WORD GAMES.

John McCain's latest attack on Obama shows he is either extremely ignorant of military policy or he's counting on both voters and reporters to be ignorant of military policy. Yesterday, McCain began by distorting one of Obama's statements by omitting the relevant context:

“Of course, now he wants to increase it,” McCain told an audience in Lee’s Summit, Missouri Monday. “But during the primary he told a liberal advocacy group that he’d cut defense spending by tens of billions of dollars. He promised them he would, quote, ‘slow our development of future combat systems.’”

What Obama actually said was:

“I will cut tens of billions of dollars in wasteful spending,” Obama said in the video. “I will cut investments in unproven missile defense systems. I will not weaponize space. I will slow our development of Future Combat Systems.”

Aside from McCain omitting the word "wasteful," McCain seems intent on misrepresenting "Future Combat Systems" as general military funding. The reporters at CNN seemed to be unaware that "Future Combat Systems" should be capitalized because it refers to a specific military project, not the development of military technology in general.

FCS has come under criticism because while billions have been invested, gains have been slow to come, and the program has cost more than originally intended, further draining the Army's ability to recover from the strain of two sustained international conflicts. FCS has had some successes, most notably in drones that can be used to scout IED's. The Washington Post had an article on FCS last year that summed up the problem:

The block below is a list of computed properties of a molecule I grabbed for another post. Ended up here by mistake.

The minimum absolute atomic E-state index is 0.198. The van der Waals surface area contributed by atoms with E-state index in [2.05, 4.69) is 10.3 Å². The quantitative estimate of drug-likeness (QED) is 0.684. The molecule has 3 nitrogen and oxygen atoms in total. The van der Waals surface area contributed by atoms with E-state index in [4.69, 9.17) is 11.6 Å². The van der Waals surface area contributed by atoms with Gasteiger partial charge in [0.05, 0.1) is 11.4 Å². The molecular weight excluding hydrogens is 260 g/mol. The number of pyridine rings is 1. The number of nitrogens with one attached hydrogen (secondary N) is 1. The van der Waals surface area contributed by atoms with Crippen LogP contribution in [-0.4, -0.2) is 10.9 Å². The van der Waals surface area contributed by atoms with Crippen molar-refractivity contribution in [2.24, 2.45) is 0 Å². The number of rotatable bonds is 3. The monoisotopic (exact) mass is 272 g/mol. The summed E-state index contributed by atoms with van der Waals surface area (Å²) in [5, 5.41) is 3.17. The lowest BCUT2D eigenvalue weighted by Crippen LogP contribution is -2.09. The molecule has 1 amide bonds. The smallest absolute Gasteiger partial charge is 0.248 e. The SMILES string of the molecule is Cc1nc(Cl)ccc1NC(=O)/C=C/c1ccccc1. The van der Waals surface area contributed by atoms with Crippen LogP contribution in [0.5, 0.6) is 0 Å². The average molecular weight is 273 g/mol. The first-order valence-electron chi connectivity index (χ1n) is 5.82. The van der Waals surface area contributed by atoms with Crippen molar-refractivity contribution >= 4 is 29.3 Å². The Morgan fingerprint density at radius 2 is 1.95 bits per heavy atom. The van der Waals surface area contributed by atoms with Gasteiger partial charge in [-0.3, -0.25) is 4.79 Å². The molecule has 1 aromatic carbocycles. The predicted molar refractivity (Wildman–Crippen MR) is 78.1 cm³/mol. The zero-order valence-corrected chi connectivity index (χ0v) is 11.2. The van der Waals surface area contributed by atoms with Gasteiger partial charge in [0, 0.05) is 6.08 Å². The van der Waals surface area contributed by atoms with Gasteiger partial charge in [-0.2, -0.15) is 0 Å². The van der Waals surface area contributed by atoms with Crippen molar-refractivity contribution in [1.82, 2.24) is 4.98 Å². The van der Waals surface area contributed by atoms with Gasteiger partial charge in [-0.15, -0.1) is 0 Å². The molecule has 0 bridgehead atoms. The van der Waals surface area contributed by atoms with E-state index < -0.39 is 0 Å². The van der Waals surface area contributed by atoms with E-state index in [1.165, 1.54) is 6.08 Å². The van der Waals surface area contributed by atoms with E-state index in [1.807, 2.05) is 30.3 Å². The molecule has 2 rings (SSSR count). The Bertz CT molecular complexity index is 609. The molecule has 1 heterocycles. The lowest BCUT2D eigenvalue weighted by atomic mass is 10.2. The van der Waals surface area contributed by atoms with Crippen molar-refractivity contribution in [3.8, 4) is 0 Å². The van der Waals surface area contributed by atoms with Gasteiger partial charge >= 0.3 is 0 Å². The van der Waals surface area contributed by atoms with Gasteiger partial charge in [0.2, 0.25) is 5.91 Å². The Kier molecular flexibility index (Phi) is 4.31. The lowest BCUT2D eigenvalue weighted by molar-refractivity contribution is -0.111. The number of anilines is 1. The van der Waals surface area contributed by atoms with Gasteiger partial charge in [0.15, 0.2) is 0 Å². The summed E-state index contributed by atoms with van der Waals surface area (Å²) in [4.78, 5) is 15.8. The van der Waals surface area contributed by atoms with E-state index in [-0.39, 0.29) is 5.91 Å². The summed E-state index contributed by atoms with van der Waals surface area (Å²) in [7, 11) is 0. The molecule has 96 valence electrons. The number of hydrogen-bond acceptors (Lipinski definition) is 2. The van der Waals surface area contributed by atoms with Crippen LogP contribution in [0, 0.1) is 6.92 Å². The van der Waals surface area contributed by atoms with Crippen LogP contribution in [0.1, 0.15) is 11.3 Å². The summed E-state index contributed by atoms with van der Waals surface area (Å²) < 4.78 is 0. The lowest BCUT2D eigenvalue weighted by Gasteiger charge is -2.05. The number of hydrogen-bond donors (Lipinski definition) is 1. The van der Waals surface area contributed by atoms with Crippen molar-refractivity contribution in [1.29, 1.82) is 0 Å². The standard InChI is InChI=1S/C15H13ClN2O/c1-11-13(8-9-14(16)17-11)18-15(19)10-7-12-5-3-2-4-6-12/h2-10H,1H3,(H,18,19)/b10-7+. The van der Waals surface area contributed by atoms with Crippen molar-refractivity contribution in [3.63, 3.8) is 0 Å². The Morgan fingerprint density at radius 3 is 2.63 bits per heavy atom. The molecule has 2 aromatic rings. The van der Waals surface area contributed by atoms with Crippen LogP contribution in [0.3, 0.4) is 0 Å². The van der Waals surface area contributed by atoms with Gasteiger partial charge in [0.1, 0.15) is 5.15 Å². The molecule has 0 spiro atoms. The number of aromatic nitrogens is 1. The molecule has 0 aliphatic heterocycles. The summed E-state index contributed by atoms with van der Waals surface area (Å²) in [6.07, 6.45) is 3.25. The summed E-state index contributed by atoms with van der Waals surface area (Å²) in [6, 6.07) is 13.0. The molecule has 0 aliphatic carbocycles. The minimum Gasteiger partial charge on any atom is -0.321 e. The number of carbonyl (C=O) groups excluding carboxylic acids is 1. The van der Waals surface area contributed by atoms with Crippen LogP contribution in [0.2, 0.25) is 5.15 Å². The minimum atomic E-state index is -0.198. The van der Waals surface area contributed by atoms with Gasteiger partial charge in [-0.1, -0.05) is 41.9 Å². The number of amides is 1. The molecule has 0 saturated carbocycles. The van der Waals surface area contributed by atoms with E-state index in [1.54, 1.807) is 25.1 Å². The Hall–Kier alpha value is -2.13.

"The Army has some huge long-term budget problems," said Steven M. Kosiak, vice president of budget studies at the Center for Strategic & Budgetary Assessments, a defense think tank. The question isn't so much how the government will pay for the conflicts in Iraq and Afghanistan now, he said. That's being covered by supplemental budgets. The issue is how the Army will afford Future Combat Systems at the same time it's grappling with the cost of adding 65,000 troops and covering rising health care and compensation expenses. "Can you really afford to equip and upgrade the rest of the Army?" Kosiak said.

You can if you're a "fiscal conservative" whose budget numbers are basically imaginary. But more frustrating here is the McCain campaign's deliberate deception. At first, I wasn't sure whether McCain himself knew what FCS was. But as Shawn Brimley points out, McCain criticized the program for being wasteful in 2005, saying,  "I am concerned that the Army has not adequately protected taxpayers’ interests." 

Obama was talking about redirecting funding from one tremendously expensive military program in order to properly rebuild our standing forces, he wasn't talking about cutting military funding in general. But since most people don't know that "Future Combat Systems" refers to a specific program, he gets away with it. If McCain thinks that the military should be expanded but FCS should continue to be fully funded, he should say that.

McCain concluded:

“Sen. Obama told the extreme left what they wanted to hear during the primary, now he’s trying to tell you what he thinks you want to hear,” McCain responded in Missouri. “My friends, you may not always agree with me but you will always know where I stand.”

In a fiery, smoldering pair of pants.

--A. Serwer

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